I used to think I wasn’t gay enough to have a cock.
I cringe at that now, wondering what the hell it even means to be “gay enough” for anything. My 16-year-old self had some very ingrained assumptions though, assumptions that formed an identity radically different from the one I inhabit so comfortably today.
It seems natural to introduce myself as a “queer femme dyke” now, but to my newly-out teen self, those were three very incongruous things: queer was a slur, femme was the counter-identity to masculine, and dyke was a term reserved for only the most visible, butch lesbians.
These were conclusion influenced by the community I found when I first came out as a freshman in high school, a community that assured me I was a lesbian without ever asking because I am a cis woman attracted to women. It was like a scratchy, ill-filling sweater, but amongst the many other discomforts of high school, it was warming to feel welcome somewhere.
However, this meant that an identity was crafted for me before I could even begin to claim one for myself. Part of that identity was my presentation as a femme woman who was dating a butch woman, which coded me as the submissive and receptive partner, while they were perceived as the dominant, the pleaser, the one who wore the strap-on.
We were swathed in binary stereotypes by others, queer or not, and there were endless jokes about how gay my partner was for being a visible butch woman. The most vivid being when a group of friends attempted to quantify our collective “gayness.” It was decided that my partner constituted two whole gays, while I could only claim one half. I don’t like math to begin with, but when that math is based on the idea that sexuality can be calculated from one’s appearance, I really don’t like math.
I played into this role of “half gay” though, laughing along with jokes that dismissed my sexuality because of my femininity, about being hit on by men or asked if I had a boyfriend because I didn’t “look gay,” and accepting generalized assumptions about my relationship and sex life.
I was so compliant because many of their assumptions were true: I could have had a billboard above my head that read “I’m fucking GAY” and I would still hear the dismissive rhetoric “but you’re too pretty…” and “are you sure?” In my relationship, I was submissive and my partner was dominant, I chose the cock but she always wore it, and she didn’t enjoy being penetrated while I did. Presentation and sex became linked in my mind, and I conceded to the stereotypes.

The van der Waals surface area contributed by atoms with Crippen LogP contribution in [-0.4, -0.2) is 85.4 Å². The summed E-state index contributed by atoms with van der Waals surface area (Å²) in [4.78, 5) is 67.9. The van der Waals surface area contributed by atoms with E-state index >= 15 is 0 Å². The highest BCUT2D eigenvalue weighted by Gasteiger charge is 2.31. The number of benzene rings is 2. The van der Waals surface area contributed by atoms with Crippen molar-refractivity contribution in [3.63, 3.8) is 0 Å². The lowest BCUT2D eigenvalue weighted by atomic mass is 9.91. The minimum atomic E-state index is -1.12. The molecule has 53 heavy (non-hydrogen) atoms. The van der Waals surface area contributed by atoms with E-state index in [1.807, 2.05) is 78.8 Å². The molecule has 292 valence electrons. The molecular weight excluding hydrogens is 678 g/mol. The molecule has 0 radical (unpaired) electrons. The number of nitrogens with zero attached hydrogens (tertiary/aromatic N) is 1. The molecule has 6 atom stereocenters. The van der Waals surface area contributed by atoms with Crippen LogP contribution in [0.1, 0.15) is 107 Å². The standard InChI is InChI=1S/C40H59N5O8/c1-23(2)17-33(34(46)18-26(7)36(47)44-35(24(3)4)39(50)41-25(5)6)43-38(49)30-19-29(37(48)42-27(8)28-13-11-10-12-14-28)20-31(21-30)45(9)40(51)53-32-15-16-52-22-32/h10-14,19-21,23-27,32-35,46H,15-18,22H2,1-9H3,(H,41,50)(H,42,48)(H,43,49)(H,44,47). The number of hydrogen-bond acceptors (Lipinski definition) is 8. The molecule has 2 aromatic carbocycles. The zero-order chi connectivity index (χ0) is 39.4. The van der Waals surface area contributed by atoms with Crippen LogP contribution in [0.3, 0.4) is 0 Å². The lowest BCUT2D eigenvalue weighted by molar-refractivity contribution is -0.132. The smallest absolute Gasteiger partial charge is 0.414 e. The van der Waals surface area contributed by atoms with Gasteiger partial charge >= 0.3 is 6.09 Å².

It wasn’t until I went to college and saw unabashed, gender fucking, non-binary femmes that I began to see my identity as more than half: the half gay, the receiving half, the other half of butch. I started to understand that my presentation isn’t complimentary, it’s individual and multi-faceted. I can like, do, dress, and fuck however feels right to me. So I took off the itchy sweater and all the assumptions that were pinned to it.
From there, I started playing with my femmeness, seeking to reclaim my body as strong and loud and queer. I grew out my body hair and dyed it pink, I gravitated towards bold lip colors and nails, and I found power in ritual: taking time to get dressed, do my hair, apply copious amounts of glitter. I embraced my femmeness in my sex life too, savoring snapshots of deep red lipstick smudged on a silicone cock, masturbating with nails that matched the color of my vibrator, and styling the cutest pony tails to be pulled on.
I found a partner who has shifted and changed with me over the past two years, and though our journeys of sex, sexuality, and presentation are undeniably different, we’re able to express our needs and wants in dynamic ways. For so long, I just didn’t have the language or references or support to communicate in that way, and a large component of my shift in understanding is centered around exchanging that sweater for a strap-on.
My first cock was a milky pastel pink that coordinated so well with my mint and pink lace harness. When I put it on, the wispy hairs on my thighs, two chubby bumps for knees, and slightly pigeon-toed feet all defocused, obstructed by that new view. I began to bob and sway as my hips swung and my legs lifted off the ground. I danced around in my new naked, the weight of my cock against my pelvis, brushing my skin as I shook and spun. It was like the queerest tampon commercial dance montage you’d ever seen, and I would have gladly accepted a trampoline to complete the image.
There was reclamation in that cock, feeling my queer femmeness in something that I had known as a symbol of masculinity and dominance. That was years ago, and since then, wearing a cock has become an ever present part of my life. Literally, it’s in my name, but it’s also my identity. Albeit, a very condensed identity, but it took me years of unlearning a selfhood formed by others in order to get to the point where it seems comfortable to join “femme” and “cock” together in a declaration of who I am.